Singapore to raise retirement age to 65 by 2012

20 Aug 07

Singapore will raise the retirement age for its citizens to 65 from 62 by 2012 and eventually to 67 to account for the higher life expectancy of its aging population, its prime minister said on Sunday.

“The best way to be all right in old age and to have enough savings is to stay employed and to work longer. Because with longer lifespans you cannot retire at 55 and live until 80 or 85 or 90,” Singapore’s Prime Minister Lee Hsien Loong said in a speech on state television to mark the city-state’s national day.

Like governments in developed nations such as Germany and Japan, Singapore’s leaders worry about the long-term implications of an aging population – higher pension costs, a shrinking workforce, and slower economic growth.

“As lifespans go up you have to work longer and then have not too long a period of retirement at the end of your life,” said Lee, son of the city-state’s founding premier Lee Kuan Yew.

In February, the government introduced an income-support scheme called “workfare” aimed at providing financial support to older, low-income workers as part of the 2007/08 budget.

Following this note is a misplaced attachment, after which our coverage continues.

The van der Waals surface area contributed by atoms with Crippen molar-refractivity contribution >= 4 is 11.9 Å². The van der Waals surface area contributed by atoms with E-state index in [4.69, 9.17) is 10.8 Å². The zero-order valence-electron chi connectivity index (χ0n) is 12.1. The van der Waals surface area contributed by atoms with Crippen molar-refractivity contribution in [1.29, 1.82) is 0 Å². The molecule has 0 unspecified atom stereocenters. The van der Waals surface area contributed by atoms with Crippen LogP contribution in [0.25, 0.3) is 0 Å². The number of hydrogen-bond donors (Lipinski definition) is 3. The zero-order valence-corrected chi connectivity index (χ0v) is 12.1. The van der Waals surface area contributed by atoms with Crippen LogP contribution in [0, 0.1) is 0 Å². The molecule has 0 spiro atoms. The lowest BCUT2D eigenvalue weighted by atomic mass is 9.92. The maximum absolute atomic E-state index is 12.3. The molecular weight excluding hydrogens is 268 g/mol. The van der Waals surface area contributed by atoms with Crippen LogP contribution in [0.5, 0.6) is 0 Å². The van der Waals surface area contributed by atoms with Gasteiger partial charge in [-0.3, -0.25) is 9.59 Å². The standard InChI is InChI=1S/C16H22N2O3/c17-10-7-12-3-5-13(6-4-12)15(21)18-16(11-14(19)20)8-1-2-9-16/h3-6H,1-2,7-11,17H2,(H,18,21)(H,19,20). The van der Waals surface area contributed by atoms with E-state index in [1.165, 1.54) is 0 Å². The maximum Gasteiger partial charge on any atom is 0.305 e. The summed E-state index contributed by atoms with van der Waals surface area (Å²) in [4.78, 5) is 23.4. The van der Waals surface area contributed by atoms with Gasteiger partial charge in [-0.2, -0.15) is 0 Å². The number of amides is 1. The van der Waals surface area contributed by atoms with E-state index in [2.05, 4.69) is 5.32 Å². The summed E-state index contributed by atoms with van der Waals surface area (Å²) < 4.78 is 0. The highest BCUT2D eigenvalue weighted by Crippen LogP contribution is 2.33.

The Southeast Asian island’s government wants to boost the workforce by increasing its population to as much as 6.5 million from 4.5 million over the next 40 to 50 years by allowing more immigrants into the country.

Singapore, the wealthiest country in Asia after Japan in terms of gross national income per capita, is already the world’s fourth most-densely populated country – with more more than 6,208 people per square km.

By 2050 that is expected to rise to 6,497 people per square km, leaving it 176 times more crowded than the United States, and nearly as packed as Hong Kong, according to the United Nations.

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